Photography has changed.
Photography’s 200 year history has been exciting.
There are many great moments in photography’s history.
Upon its invention, in the early 19th century, portraits were no longer limited to the wealthy; people with average economic means could commission portraits from professional photographers for relatively affordable prices.
Almost anyone could possess a photograph.
In the late 19th century, companies like Eastman Kodak manufactured affordable cameras, ready-made film, and provided processing and printing services. Suddenly, average citizens could easily take photographs and have them developed and printed within days and later hours, at increasingly affordable prices. (“You press the button. We do the rest.”)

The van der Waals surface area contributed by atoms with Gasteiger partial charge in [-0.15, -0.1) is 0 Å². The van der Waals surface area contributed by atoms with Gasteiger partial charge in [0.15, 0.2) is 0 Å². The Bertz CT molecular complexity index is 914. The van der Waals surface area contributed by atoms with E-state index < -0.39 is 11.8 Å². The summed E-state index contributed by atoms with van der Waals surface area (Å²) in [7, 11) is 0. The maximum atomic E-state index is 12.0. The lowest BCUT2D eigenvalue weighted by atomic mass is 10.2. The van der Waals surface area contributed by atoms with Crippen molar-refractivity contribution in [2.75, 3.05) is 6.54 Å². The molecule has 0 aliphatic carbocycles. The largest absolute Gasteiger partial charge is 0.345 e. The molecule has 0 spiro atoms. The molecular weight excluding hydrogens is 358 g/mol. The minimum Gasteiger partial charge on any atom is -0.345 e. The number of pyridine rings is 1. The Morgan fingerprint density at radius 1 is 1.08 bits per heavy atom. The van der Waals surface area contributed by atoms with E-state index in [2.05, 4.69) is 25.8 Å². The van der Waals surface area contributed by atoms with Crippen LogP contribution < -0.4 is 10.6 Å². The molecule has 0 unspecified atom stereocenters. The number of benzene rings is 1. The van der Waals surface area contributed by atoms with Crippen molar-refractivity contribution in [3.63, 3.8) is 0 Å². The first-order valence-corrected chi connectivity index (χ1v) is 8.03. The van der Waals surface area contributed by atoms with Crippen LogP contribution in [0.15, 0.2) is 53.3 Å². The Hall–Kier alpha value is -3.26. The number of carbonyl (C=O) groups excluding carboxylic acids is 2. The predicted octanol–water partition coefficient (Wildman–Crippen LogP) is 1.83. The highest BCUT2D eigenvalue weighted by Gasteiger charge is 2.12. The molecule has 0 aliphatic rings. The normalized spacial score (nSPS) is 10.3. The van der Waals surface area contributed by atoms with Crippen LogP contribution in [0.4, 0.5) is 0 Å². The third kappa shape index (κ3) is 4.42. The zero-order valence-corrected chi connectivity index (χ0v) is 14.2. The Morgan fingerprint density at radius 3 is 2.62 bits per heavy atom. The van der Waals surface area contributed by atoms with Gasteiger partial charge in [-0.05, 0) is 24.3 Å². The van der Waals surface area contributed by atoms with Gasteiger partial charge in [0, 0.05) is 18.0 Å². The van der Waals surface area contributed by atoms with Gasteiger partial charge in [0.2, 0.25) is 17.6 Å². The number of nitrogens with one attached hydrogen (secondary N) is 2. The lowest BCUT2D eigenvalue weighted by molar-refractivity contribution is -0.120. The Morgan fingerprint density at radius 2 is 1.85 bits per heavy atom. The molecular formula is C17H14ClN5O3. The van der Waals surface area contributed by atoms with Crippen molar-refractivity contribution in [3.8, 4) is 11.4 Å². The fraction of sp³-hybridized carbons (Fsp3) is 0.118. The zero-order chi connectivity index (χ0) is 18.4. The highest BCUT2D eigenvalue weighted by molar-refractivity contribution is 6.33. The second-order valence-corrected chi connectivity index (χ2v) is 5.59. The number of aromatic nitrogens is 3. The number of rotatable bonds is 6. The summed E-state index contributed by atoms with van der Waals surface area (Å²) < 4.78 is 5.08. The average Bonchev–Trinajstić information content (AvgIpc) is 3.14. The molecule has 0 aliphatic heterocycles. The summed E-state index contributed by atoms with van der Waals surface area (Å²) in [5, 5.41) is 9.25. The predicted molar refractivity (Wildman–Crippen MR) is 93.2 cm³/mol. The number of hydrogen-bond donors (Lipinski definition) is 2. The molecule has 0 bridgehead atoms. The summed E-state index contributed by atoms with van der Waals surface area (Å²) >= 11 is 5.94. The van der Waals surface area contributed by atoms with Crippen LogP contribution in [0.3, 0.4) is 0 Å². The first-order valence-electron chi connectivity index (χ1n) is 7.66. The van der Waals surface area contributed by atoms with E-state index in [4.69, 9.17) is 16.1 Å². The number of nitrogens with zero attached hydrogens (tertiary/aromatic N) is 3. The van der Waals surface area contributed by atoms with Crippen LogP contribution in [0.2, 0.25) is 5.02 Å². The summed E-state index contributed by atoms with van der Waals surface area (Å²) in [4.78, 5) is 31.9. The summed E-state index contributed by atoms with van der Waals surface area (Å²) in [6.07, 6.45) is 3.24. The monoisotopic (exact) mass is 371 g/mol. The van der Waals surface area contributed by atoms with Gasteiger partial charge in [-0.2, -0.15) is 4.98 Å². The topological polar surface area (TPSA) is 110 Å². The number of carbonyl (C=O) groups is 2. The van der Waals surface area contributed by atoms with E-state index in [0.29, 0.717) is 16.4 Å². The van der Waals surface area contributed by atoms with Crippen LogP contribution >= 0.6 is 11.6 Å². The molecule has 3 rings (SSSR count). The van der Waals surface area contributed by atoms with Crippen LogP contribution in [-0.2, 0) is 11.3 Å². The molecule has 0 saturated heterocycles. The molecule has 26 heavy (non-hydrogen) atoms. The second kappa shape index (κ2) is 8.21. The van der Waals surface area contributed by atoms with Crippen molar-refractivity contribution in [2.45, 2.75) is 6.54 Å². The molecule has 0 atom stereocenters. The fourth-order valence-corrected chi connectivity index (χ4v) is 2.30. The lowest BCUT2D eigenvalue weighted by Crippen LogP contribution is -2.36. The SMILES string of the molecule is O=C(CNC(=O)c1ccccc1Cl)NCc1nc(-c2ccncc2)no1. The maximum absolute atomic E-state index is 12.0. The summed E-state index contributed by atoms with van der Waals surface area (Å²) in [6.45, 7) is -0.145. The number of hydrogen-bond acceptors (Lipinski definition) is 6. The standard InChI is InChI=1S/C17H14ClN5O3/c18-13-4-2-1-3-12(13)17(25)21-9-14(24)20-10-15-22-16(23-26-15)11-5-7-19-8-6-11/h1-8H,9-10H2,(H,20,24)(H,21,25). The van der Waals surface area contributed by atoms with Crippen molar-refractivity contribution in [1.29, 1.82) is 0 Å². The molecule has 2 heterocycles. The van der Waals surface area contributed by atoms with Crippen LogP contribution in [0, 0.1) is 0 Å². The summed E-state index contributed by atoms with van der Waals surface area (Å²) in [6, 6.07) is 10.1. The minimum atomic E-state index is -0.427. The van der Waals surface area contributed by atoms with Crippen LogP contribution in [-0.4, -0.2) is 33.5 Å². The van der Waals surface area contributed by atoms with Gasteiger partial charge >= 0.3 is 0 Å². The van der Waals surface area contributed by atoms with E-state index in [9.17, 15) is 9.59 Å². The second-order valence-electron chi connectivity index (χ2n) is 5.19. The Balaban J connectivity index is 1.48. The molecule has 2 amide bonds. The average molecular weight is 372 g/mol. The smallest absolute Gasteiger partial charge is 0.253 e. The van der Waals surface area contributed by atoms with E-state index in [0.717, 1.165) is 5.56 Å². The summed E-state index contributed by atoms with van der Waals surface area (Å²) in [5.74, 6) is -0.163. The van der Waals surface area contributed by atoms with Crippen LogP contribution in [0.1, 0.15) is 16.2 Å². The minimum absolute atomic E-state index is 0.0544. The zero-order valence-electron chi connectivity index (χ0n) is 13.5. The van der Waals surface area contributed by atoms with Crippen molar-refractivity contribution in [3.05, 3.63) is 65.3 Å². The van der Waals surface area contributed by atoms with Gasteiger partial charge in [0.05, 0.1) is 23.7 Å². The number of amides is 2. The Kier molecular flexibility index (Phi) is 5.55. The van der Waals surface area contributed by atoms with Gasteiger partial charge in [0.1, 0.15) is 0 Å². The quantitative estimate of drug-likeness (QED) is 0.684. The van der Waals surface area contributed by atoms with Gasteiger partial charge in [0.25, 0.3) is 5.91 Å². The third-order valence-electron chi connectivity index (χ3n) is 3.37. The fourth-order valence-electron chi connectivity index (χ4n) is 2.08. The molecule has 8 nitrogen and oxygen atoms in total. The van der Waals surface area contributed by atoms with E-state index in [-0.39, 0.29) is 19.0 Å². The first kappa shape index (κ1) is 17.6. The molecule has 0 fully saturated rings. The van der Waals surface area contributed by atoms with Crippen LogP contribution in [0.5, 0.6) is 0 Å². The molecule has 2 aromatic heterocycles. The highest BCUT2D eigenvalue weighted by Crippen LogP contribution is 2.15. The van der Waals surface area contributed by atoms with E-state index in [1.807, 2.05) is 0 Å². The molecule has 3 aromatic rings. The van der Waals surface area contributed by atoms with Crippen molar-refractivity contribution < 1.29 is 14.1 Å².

Almost anyone could be a photographer. In the mid 20th century, Polaroid invented a camera that produced a print immediately after exposure, self-developing within a minute, before the photographers eyes, in broad daylight.
Digital Cameras meant no more buying film and sending it in to be developed and printed.
Early digital cameras used no film, but used disks. Today they use chips.
Today, almost anyone could produce prints. In the final years of the 20th century, the first cell phones capable of producing and distributing photographs in seconds, for almost no cost, became available. Almost anyone could mass distribute photographs.
Photography’s constant move towards ease, speed, economy, and ubiquity continues today .